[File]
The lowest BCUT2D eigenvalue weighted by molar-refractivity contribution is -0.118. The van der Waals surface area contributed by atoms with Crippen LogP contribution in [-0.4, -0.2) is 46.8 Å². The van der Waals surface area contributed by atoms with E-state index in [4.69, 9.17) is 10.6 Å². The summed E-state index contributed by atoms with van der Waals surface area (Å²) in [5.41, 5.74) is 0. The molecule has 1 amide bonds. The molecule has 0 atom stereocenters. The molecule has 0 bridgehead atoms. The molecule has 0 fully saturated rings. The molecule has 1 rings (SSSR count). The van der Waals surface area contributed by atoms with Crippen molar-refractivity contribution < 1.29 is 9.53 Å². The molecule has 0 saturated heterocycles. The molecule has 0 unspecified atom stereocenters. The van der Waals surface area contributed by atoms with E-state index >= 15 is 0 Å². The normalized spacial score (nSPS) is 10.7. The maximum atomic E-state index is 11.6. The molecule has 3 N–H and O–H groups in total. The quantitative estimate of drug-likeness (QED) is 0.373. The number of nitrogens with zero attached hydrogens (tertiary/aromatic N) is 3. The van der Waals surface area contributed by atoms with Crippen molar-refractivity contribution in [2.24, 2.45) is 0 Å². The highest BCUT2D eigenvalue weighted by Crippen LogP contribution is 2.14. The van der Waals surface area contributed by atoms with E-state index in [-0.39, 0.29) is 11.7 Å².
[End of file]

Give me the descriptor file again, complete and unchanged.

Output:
The lowest BCUT2D eigenvalue weighted by molar-refractivity contribution is -0.118. The van der Waals surface area contributed by atoms with Crippen LogP contribution in [-0.4, -0.2) is 46.8 Å². The van der Waals surface area contributed by atoms with E-state index in [4.69, 9.17) is 10.6 Å². The summed E-state index contributed by atoms with van der Waals surface area (Å²) in [5.41, 5.74) is 0. The molecule has 1 amide bonds. The molecule has 0 atom stereocenters. The molecule has 0 bridgehead atoms. The molecule has 0 fully saturated rings. The molecule has 1 rings (SSSR count). The van der Waals surface area contributed by atoms with Crippen molar-refractivity contribution < 1.29 is 9.53 Å². The molecule has 0 saturated heterocycles. The molecule has 0 unspecified atom stereocenters. The van der Waals surface area contributed by atoms with E-state index >= 15 is 0 Å². The normalized spacial score (nSPS) is 10.7. The maximum atomic E-state index is 11.6. The molecule has 3 N–H and O–H groups in total. The quantitative estimate of drug-likeness (QED) is 0.373. The number of nitrogens with zero attached hydrogens (tertiary/aromatic N) is 3. The van der Waals surface area contributed by atoms with Crippen molar-refractivity contribution in [2.24, 2.45) is 0 Å². The highest BCUT2D eigenvalue weighted by Crippen LogP contribution is 2.14. The van der Waals surface area contributed by atoms with E-state index in [-0.39, 0.29) is 11.7 Å².